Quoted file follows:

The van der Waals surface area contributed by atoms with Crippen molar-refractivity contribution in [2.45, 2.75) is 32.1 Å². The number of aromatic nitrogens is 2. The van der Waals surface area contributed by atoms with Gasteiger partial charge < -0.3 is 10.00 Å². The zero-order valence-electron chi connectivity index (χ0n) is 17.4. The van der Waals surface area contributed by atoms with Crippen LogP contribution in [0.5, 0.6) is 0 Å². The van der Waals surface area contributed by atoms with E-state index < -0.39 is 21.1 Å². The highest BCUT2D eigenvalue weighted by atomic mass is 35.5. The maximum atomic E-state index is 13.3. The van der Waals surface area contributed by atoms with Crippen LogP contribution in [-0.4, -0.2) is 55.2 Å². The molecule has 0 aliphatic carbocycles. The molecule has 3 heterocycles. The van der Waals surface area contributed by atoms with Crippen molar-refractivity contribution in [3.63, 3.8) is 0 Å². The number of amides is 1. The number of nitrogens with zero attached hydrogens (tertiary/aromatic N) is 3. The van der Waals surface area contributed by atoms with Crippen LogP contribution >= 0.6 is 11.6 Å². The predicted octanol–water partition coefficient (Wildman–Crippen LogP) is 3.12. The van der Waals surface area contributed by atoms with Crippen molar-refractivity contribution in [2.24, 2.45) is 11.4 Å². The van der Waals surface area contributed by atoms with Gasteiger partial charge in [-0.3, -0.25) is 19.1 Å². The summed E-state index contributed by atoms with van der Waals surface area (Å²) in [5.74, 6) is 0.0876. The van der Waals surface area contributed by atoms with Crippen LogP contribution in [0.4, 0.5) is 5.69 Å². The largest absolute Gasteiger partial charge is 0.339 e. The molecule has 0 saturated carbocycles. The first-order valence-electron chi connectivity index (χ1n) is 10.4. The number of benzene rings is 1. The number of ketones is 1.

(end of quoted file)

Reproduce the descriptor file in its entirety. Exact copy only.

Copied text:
The van der Waals surface area contributed by atoms with Crippen molar-refractivity contribution in [2.45, 2.75) is 32.1 Å². The number of aromatic nitrogens is 2. The van der Waals surface area contributed by atoms with Gasteiger partial charge < -0.3 is 10.00 Å². The zero-order valence-electron chi connectivity index (χ0n) is 17.4. The van der Waals surface area contributed by atoms with Crippen LogP contribution in [0.5, 0.6) is 0 Å². The van der Waals surface area contributed by atoms with E-state index < -0.39 is 21.1 Å². The highest BCUT2D eigenvalue weighted by atomic mass is 35.5. The maximum atomic E-state index is 13.3. The van der Waals surface area contributed by atoms with Crippen LogP contribution in [-0.4, -0.2) is 55.2 Å². The molecule has 0 aliphatic carbocycles. The molecule has 3 heterocycles. The van der Waals surface area contributed by atoms with Crippen molar-refractivity contribution in [3.63, 3.8) is 0 Å². The number of amides is 1. The number of nitrogens with zero attached hydrogens (tertiary/aromatic N) is 3. The van der Waals surface area contributed by atoms with Crippen LogP contribution >= 0.6 is 11.6 Å². The predicted octanol–water partition coefficient (Wildman–Crippen LogP) is 3.12. The van der Waals surface area contributed by atoms with Crippen molar-refractivity contribution in [2.24, 2.45) is 11.4 Å². The van der Waals surface area contributed by atoms with Gasteiger partial charge in [-0.3, -0.25) is 19.1 Å². The summed E-state index contributed by atoms with van der Waals surface area (Å²) in [5.74, 6) is 0.0876. The van der Waals surface area contributed by atoms with Crippen LogP contribution in [0.4, 0.5) is 5.69 Å². The largest absolute Gasteiger partial charge is 0.339 e. The molecule has 0 saturated carbocycles. The first-order valence-electron chi connectivity index (χ1n) is 10.4. The number of benzene rings is 1. The number of ketones is 1.